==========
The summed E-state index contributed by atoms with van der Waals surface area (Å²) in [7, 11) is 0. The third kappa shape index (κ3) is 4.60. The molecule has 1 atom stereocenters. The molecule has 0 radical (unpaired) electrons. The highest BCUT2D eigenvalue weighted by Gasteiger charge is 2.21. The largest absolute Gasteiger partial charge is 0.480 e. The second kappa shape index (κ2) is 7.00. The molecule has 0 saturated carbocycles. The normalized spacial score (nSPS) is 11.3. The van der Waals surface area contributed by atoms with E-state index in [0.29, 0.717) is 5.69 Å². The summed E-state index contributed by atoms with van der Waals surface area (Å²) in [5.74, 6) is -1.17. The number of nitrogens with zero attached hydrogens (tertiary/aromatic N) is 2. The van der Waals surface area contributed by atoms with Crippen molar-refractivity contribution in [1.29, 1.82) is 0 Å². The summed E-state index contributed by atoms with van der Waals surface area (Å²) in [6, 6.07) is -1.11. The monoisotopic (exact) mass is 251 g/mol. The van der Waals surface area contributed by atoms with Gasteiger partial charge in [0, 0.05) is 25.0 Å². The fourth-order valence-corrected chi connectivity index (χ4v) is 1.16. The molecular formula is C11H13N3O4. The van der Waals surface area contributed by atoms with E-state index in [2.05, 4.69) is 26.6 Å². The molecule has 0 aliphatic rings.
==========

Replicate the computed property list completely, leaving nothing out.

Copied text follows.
The summed E-state index contributed by atoms with van der Waals surface area (Å²) in [7, 11) is 0. The third kappa shape index (κ3) is 4.60. The molecule has 1 atom stereocenters. The molecule has 0 radical (unpaired) electrons. The highest BCUT2D eigenvalue weighted by Gasteiger charge is 2.21. The largest absolute Gasteiger partial charge is 0.480 e. The second kappa shape index (κ2) is 7.00. The molecule has 0 saturated carbocycles. The normalized spacial score (nSPS) is 11.3. The van der Waals surface area contributed by atoms with E-state index in [0.29, 0.717) is 5.69 Å². The summed E-state index contributed by atoms with van der Waals surface area (Å²) in [5.74, 6) is -1.17. The number of nitrogens with zero attached hydrogens (tertiary/aromatic N) is 2. The van der Waals surface area contributed by atoms with Crippen molar-refractivity contribution in [1.29, 1.82) is 0 Å². The summed E-state index contributed by atoms with van der Waals surface area (Å²) in [6, 6.07) is -1.11. The monoisotopic (exact) mass is 251 g/mol. The van der Waals surface area contributed by atoms with Gasteiger partial charge in [0, 0.05) is 25.0 Å². The fourth-order valence-corrected chi connectivity index (χ4v) is 1.16. The molecular formula is C11H13N3O4. The van der Waals surface area contributed by atoms with E-state index in [2.05, 4.69) is 26.6 Å². The molecule has 0 aliphatic rings.